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it, and the Lamb was slain from the foundation of the world in order to attest it.?

Everything in philosophy depends on where we begin, whether with nature or with self, whether with the necessary or with the free. In one sense, therefore, we should in practice begin with the Anthropological Argument, and then use the Cosmological and Teleological Arguments as warranting the application to nature of the conclusions, which we have drawn from, man. As God stands over against man in Conscience, and says to him: ?Thou?; so man stands over against God in Nature, and may say to him: ?Thou.? Mulford, Republic of God, 28 ? ?As the personality of man has its foundation in the personality of God, so the realization by man of his own personality always brings man nearer to God.? Robert Browning: ?Quoth a young Sadducee: ?Reader of many rolls, Is it so certain we Have, as they tell us, souls?? ?Son, there is no reply:? The Rabbi bit his beard: ?Certain, a soul have I ? We may have none,? he sneered. Thus Karshook, the Hiram?s Hammer, The Right-hand Temple-column, Taught babes in grace their grammar, And struck the simple, solemn.?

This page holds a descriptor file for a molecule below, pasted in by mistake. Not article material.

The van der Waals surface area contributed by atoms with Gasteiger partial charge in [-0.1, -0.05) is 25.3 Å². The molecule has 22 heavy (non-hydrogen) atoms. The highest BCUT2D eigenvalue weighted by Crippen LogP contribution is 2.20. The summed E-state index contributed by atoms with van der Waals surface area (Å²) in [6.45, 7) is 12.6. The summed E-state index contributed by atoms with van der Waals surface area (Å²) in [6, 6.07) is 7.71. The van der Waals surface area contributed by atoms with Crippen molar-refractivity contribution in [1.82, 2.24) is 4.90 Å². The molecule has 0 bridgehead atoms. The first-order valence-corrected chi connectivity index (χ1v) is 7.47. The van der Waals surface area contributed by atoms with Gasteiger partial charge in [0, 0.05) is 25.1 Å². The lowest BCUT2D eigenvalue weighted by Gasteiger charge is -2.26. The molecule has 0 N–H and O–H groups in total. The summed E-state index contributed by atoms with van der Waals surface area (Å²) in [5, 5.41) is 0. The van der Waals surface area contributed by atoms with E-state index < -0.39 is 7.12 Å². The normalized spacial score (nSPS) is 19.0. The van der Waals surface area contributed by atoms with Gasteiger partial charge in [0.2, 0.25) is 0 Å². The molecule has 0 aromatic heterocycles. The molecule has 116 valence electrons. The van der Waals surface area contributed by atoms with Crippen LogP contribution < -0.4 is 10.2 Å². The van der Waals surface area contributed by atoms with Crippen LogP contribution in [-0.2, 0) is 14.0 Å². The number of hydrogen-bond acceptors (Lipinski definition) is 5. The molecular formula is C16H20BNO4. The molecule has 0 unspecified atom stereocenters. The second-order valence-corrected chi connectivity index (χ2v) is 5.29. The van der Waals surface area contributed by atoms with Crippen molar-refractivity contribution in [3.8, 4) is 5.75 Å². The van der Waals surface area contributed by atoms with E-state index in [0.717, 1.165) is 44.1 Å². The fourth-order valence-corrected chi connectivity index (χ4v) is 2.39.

It is very common at this place to treat of what are called the Historical and the Biblical Arguments for the existence of God ? the former arguing, from the unity of history, the latter arguing, from the unity of the Bible, that this unity must in each case have for its cause and explanation the existence of God. It is a sufficient reason for not discussing these arguments, that, without a previous belief in the existence of God, no one will see unity either in history or in the Bible. Turner, the painter, exhibited a picture, which seemed all mist and cloud until he put a dab of scarlet into it. That gave the true point of view, and all the rest became intelligible. So Christ?s coming and Christ?s blood make intelligible both the Scriptures and human history. He carries in his girdle the key to all mysteries. Schopenhauer, knowing no Christ, admitted no philosophy of history. He regarded history as the mere fortuitous play of individual caprice. Pascal: ?Jesus Christ is the center of everything, and the object of everything, and he that does not know him knows nothing of nature 4 and nothing of himself.?

IV. THE ONTOLOGICAL ARGUMENT, OR ARGUMENT FROM OUR ABSTRACT AND NECESSARY IDEAS.

This argument infers the existence of God from the abstract and necessary ideas of the human mind. It has three forms

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